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Sunday, May 31, 2020

Women’s volleyball snag NCAA Division II West Regional Championship

By Andrew McClain

Head Coach Diane Flick-Williams said that at the beginning of the women’s volleyball season she circled the NCAA West Regional Division II Championship Tournament on her calendar. Then, after going 0-3 to start the season, she buried that calendar and never looked at it again.

“It was clear there was work to do, so we started to take a ‘one game at a time’ approach,” Flick-Williams said.

Twenty-eight straight victories and one regional championship win later, it’s an approach that appears to have worked.

As the Vikings played through their first two tournament games, it was clear that the level of competition was the highest they’d faced throughout the year. While they managed to sweep both early games, nothing came easy as both the California State East Bay University Pioneers and the California State Polytechnic University Pomona Broncos came within just a few points of taking very close sets off of the Vikings.

But in their own building, with the home crowd behind them, the Vikings showed tenacious resilience. Despite the best efforts of their opponents, the Vikings refused to drop their first set until the final showdown against the California State University, San Bernardino Coyotes for the championship on Saturday, Nov. 17.

Western Washington University volleyball player Kayleigh Harper spikes the ball during a game against Cal State San Bernardino on Nov. 17, 2018. The Vikings won the game 3 sets to 2 to move to the NCAA II Championship Tournament in Pittsburgh. // Photo by Oliver Hamlin

The Coyotes started the last game quickly, taking the first set by the slimmest of margins. Then it was the Vikings’ turn to show why they came into the tournament as the number one seed.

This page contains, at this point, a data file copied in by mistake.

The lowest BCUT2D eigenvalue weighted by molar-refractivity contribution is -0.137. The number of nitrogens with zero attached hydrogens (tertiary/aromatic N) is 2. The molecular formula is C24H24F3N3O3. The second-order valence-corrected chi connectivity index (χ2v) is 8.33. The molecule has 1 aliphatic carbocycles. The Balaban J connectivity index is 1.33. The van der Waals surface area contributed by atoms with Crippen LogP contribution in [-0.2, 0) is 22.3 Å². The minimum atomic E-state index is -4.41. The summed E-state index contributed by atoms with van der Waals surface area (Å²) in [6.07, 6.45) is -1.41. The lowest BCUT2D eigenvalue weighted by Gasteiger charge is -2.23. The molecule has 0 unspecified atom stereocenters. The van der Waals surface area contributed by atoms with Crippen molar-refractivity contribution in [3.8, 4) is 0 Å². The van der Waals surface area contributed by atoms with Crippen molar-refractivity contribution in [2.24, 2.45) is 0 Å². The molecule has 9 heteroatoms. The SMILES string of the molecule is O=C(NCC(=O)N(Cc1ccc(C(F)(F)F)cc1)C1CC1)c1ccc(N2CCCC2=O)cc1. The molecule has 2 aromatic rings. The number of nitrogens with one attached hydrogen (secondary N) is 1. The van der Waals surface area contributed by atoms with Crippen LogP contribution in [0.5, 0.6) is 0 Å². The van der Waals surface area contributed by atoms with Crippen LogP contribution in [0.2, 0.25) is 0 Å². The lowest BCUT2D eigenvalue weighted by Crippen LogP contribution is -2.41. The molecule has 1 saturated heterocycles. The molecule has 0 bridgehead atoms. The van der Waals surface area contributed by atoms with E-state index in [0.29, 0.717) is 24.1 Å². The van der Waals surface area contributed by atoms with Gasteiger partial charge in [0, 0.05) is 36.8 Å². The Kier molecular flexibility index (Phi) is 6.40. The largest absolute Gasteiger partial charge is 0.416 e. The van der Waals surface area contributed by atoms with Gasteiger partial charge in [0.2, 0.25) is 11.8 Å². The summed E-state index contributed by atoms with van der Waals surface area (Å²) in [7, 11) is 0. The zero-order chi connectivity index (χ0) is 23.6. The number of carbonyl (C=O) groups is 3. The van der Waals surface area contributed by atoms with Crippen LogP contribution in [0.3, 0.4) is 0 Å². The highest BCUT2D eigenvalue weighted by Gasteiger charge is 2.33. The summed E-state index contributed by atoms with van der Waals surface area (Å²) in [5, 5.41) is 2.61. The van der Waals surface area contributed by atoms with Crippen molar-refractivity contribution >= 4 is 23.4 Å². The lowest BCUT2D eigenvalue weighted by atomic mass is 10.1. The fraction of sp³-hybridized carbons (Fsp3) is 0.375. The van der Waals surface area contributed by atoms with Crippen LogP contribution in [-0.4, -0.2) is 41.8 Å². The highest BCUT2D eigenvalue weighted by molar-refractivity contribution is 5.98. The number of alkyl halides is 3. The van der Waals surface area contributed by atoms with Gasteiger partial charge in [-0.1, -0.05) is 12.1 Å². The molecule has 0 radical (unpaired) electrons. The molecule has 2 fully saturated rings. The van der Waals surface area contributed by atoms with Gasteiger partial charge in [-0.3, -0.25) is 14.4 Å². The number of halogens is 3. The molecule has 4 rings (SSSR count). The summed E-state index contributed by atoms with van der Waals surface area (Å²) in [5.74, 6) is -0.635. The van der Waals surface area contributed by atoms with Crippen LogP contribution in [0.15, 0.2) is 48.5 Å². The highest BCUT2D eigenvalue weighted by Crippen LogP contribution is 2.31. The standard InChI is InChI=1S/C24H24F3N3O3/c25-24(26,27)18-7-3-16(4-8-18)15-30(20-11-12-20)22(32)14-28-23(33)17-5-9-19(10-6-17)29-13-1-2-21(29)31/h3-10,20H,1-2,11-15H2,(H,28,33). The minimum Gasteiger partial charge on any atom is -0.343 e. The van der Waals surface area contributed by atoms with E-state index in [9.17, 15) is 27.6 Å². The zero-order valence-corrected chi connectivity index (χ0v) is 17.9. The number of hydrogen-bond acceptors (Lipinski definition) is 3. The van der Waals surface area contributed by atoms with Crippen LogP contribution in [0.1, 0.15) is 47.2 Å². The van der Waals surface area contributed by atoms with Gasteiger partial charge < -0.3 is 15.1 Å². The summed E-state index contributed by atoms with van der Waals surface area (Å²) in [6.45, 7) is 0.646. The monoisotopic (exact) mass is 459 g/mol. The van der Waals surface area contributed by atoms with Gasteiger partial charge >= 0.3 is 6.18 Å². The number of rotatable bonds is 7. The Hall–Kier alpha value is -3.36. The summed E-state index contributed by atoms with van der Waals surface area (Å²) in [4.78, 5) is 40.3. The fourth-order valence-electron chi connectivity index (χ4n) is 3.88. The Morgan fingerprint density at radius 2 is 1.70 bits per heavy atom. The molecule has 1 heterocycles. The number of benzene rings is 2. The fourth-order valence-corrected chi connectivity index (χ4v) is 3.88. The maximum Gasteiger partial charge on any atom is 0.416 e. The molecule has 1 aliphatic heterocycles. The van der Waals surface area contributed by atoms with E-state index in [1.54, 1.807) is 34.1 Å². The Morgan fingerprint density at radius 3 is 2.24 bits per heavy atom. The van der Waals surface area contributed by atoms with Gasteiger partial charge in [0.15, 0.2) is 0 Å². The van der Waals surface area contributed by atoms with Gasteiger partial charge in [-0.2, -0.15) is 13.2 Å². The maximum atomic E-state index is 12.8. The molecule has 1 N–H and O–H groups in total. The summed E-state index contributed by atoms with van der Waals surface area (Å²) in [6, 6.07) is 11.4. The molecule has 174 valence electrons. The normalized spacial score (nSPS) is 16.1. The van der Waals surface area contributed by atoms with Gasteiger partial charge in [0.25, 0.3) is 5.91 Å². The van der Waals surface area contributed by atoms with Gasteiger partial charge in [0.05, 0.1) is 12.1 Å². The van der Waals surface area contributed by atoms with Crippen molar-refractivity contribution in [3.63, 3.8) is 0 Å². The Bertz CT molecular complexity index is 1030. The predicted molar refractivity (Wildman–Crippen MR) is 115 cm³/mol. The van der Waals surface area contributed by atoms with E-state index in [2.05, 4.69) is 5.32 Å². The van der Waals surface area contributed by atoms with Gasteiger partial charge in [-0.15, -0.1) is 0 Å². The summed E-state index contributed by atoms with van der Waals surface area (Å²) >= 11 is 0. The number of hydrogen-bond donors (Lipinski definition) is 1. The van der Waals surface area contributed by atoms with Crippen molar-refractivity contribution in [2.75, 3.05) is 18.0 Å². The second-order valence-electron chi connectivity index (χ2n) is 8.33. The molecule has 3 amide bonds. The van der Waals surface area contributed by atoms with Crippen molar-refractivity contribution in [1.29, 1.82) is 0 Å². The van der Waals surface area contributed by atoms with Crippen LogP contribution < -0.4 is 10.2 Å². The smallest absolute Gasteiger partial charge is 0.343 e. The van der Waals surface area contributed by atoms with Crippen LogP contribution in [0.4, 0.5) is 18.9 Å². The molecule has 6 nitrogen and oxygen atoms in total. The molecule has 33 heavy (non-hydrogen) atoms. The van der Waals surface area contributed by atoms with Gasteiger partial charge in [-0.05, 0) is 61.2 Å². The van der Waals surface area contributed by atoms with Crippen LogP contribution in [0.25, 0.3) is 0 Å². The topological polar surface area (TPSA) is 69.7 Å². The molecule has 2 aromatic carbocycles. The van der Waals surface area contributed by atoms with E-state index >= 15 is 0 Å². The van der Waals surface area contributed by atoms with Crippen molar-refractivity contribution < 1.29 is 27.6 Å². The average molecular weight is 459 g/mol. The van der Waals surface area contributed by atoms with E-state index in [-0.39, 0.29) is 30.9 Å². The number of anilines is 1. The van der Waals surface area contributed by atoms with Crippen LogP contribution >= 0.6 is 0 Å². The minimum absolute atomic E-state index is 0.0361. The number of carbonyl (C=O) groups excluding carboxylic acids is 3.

After taking the next two sets against the Coyotes, both times with a score of 25-22, the Vikings dropped their second, and last, set of the tournament. The 1,600 fans in attendance cheered wildly as the Coyotes forced set five, giving the game a sudden-death vibe that only hyped the crowd up even more.

The Vikings spread their offense well going into the last set, with senior setter Brette Boesel racking up nine assists in the fifth alone. The Vikings jumped out to an early 4-1 lead and rode the game out point-for-point down to the wire at 14-12. It seems almost poetic that senior Abby Phelps, the Great Northwest Athletic Conference women’s volleyball kill record-holder, ended the game 15-12 with her 22nd successful kill of the night.

“I don’t know how you could script it any better,” Flick-Williams said in her after-game interview as she eyed the regional championship trophy perched on the edge of the table she sat at.

Fans in the student section cheer on the Western Washington University volleyball team during their game against Cal State San Bernardino. // Photo by Oliver Hamlin

Between junior Kayleigh Harper’s absurd .523 percent efficiency on 44 kill attempts, senior Aubrey Stephens’ game-leading 26 digs, and an impressive 65 assists from Boesel, the Vikings looked like a well-oiled machine throughout the game. They blended stellar individual performances with strong teamplay to earn the victory against what was undoubtedly the strongest opponent they faced in the tournament.

With this victory, the Vikings are headed to the NCAA Division II Elite 8 Tournament being held at the A.J. Palumbo Center in Pittsburgh, Pennsylvania later this month. They’re sure to put up a fight against the Tarleton State University TexAnns in the first round, scheduled for Nov. 29 at 11:30 a.m. PST.

Of course, that means the Vikings’ season just got a little longer, but Flick-Williams seems amenable to the turn of events. She called winning the regional championship at home “pretty special” but gave a clue as to where her heart was really at as the season draws to an end in the closing statements of her after-game interview.

“Getting two more weeks together with this group of seniors,” Flick-Williams said about what the championship win meant to her. “That’s the thing I’m most thankful for.”

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